Annual Report 2013

Brookings Institution 2013 Annual ReportWhen Robert S. Brookings and a group of like-minded reformers established the Brookings Institution nearly a century ago, they were guided by the simple but profound belief that good governance results from good ideas and that good ideas are based on respect for facts, rigorous thinking, rational debate, and civil discourse. It is a testament to our founder that his vision has guided us across the decades and continents, into the era of globalization and the digital age.

Brookings brings an unparalleled breadth and depth of expertise to the most pressing challenges to governance, with experts working across disciplines to develop comprehensive solutions. As we near the end of our first century of doing this important work, we remain true to the trinity of values that has been at the heart of what we do since Brookings was founded: Quality, Independence, and Impact.

Quality. We’re proud to be found on the Internet at It’s a subtle but deeply important symbol of our commitment to upholding the standards of intellectual rigor maintained by the world’s most respected educational institutions. Our institutional reputation for excellence derives from the individual excellence of our 270 resident and nonresident scholars, who collaborate across fields of expertise—and in many cases across the globe—to generate fresh, bold ideas.

Independence. By any measure, our government is more polarized than it was a generation ago, with intense and destructive partisanship in Washington and many state capitals. In this environment, Brookings’s independence is our greatest asset. It means that policymakers across the ideological spectrum take our ideas seriously and value our analysis. It enables us to convene people with diverse views for reasoned, honest debate.

Impact. At Brookings, we strive to make sure that the product of our thinking influences the thinking and action of people who can make our recommendations a reality. Often, our own scholars and Trustees pass through the revolving door between Brookings and the U.S. government. In recent years, as we’ve globalized Brookings, our talent pool has benefited other governments and international institutions. While never faltering in our commitment to high-quality research, we’re investing in dissemination through both traditional and emerging channels.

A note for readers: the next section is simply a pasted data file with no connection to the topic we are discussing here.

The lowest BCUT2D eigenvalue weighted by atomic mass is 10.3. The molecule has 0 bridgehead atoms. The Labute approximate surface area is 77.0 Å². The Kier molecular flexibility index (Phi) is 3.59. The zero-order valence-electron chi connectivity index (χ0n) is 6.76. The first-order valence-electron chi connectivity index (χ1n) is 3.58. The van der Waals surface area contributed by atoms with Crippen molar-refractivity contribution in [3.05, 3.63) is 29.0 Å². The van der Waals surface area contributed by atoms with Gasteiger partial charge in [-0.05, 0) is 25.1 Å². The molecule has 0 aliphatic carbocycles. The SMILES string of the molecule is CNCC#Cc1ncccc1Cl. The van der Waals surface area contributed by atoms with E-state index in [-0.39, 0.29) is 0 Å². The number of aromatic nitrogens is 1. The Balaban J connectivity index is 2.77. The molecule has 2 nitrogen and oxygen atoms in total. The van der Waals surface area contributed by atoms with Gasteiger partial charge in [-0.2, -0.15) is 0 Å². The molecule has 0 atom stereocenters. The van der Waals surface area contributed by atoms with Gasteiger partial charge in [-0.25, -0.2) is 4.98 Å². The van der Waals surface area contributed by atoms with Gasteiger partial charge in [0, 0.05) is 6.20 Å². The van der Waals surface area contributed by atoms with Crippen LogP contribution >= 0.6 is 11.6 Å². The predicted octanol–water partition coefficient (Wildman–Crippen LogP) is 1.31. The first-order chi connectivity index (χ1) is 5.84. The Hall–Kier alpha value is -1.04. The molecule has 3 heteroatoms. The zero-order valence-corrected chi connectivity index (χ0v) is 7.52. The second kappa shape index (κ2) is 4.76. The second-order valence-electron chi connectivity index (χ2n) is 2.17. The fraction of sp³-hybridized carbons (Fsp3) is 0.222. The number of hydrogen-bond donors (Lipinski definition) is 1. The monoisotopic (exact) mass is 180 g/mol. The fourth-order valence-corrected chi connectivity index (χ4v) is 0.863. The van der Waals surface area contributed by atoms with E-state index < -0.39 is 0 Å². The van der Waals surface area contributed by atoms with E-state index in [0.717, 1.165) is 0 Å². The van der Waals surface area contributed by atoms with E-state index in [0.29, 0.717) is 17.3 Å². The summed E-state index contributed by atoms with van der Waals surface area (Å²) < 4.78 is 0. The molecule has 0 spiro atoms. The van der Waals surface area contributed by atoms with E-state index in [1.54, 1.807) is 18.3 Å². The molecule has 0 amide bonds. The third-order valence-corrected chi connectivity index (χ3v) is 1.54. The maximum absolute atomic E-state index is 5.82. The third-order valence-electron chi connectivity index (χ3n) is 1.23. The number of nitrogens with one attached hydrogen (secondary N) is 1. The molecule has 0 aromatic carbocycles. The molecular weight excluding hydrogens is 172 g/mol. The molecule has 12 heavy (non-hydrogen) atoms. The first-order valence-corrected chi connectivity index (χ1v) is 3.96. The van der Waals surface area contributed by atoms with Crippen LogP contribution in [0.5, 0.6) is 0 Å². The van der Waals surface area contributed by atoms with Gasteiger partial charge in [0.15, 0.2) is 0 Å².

For nearly a century, we’ve stayed true to our original purpose of improving the way that communities—from the local to the national to the global—govern themselves. We also recognize that our ability to achieve real impact stems from how we govern the Institution, including fostering an atmosphere of intellectual freedom for our scholars. We have been entrusted with upholding Mr. Brookings’s legacy and we owe it to our predecessors—and our successors—along with our Trustees and generous supporters, to manage our human, financial, and physical resources.

Perhaps Mr. Brookings would not recognize many aspects of the world we live in today, with our nearly instantaneous exchanges of information over cyberspace and the fragmented nature of domestic and international politics. Yet we have no doubt he would be proud of this Institution and our continued commitment to his vision of providing good ideas to improve governance.

Strobe Talbott

John L. Thornton
Chair of the Board